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March 24, 2001
The proposal to ban betting in Nevada on college sports [March 21] makes no sense. The same politicians who claim that legal gambling is somehow linked to point-shaving scandals on college campuses line their pockets with tobacco money and oppose any regulation or tax increases on tobacco despite its proven link to lung cancer and death. I should be allowed to decide whether I want to spend my money on snowboards, jet skis or sports bets in Nevada. What do I need a tax cut for if the government is just going to tell me how I can and cannot spend my hard-earned money?
November 26, 2002
The real news on Nov. 21 was "Global Warming to Sap the West's Water Needs, Study Finds," on the anticipated impact of global warming drastically limiting the state water supply in the coming decades. This matter, plus anticipated large population increases in the state, will be troublesome, to say the least. Better start thinking seriously about carrying capacity of the land, true costs of gasoline and other materials -- and the major public policy issues facing us. It's not fun, but we have to start somewhere.
September 4, 2003
All Southern Californians should be outraged at the Bush administration's plan to kill our pollution controls in this area (Aug. 31). Incredibly, in a "friend of the court" brief, these Republicans have interjected (at any cost -- your health and mine) their pro-business agenda in a state matter involving our clean air. Amazingly, it was the third time in August they tried to kill our long-standing successful clean-air efforts. Are Southern Californians paying attention? Some of us remember the Bush Republicans' campaign for less federal government and more states' rights.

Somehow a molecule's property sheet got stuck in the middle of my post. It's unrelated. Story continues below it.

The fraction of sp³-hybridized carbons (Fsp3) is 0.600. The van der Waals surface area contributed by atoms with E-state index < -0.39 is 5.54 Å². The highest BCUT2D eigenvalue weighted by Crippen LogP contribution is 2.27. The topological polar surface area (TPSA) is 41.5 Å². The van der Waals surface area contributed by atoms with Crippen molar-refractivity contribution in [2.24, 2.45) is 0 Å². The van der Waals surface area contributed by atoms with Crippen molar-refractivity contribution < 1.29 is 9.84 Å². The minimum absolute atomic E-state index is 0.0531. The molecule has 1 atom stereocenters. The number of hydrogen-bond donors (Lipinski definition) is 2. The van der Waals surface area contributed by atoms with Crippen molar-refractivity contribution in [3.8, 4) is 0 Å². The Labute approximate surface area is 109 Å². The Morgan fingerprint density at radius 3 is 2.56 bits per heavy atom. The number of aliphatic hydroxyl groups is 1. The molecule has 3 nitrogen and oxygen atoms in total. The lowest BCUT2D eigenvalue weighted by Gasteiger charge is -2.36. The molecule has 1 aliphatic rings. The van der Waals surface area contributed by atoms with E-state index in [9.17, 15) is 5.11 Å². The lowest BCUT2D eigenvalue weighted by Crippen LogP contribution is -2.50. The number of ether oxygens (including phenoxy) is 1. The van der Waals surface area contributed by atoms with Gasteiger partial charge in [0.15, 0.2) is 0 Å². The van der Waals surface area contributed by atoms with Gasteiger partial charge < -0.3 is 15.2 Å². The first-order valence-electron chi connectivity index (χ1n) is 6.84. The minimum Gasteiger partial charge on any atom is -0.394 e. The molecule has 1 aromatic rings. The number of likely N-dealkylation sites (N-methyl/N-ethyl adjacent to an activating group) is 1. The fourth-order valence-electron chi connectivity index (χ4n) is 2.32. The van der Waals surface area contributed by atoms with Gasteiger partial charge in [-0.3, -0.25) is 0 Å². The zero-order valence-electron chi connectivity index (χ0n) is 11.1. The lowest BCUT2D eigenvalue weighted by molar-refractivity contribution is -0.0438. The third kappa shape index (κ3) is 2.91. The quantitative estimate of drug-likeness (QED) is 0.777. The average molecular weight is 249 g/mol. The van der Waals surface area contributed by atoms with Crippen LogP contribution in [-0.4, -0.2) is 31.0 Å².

September 1, 2000
Re "High Court Bars Pot Distribution for Medical Uses," Aug. 30: So much for the Supreme Court's belief in "states' rights," which is too often a euphemism for obstruction of federal civil rights protections. When a state takes a position to the left of the federal government's, the Rehnquist-Scalia court conveniently forgets about states' rights. No, I have never used marijuana. RUSSELL STONE Westchester I wonder what the Supreme Court justices see when a loved one is suffering the ravages of disease, and I wonder what they feel.
A sharply divided Supreme Court on Wednesday struck down a 1990 federal law that outlaws possession of a gun within 1,000 feet of a school. In a ruling with broad implications for constitutional law and with potentially far-reaching impact on domestic social policy, the high court ruled that the Gun-Free School Zones Act is an unconstitutional infringement on states' rights to regulate purely local activity.
June 11, 2003
As a recent law school graduate, I was somewhat surprised by the tenor of "Rehnquist Rules on His Terms" (June 8). It lauds U.S. Supreme Court Chief Justice William H. Rehnquist for sticking to his conservative ideals for more than half a century. However, in listing some of the more important moments in Rehnquist's tenure, the article makes just a scant mention of his participation in the Florida election controversy of 2000. By joining the majority in the Bush vs. Gore decision, Rehnquist abandoned his conservative ideals -- judicial restraint, respect for states' rights -- to help craft one of the shoddiest pieces of jurisprudence in American history.
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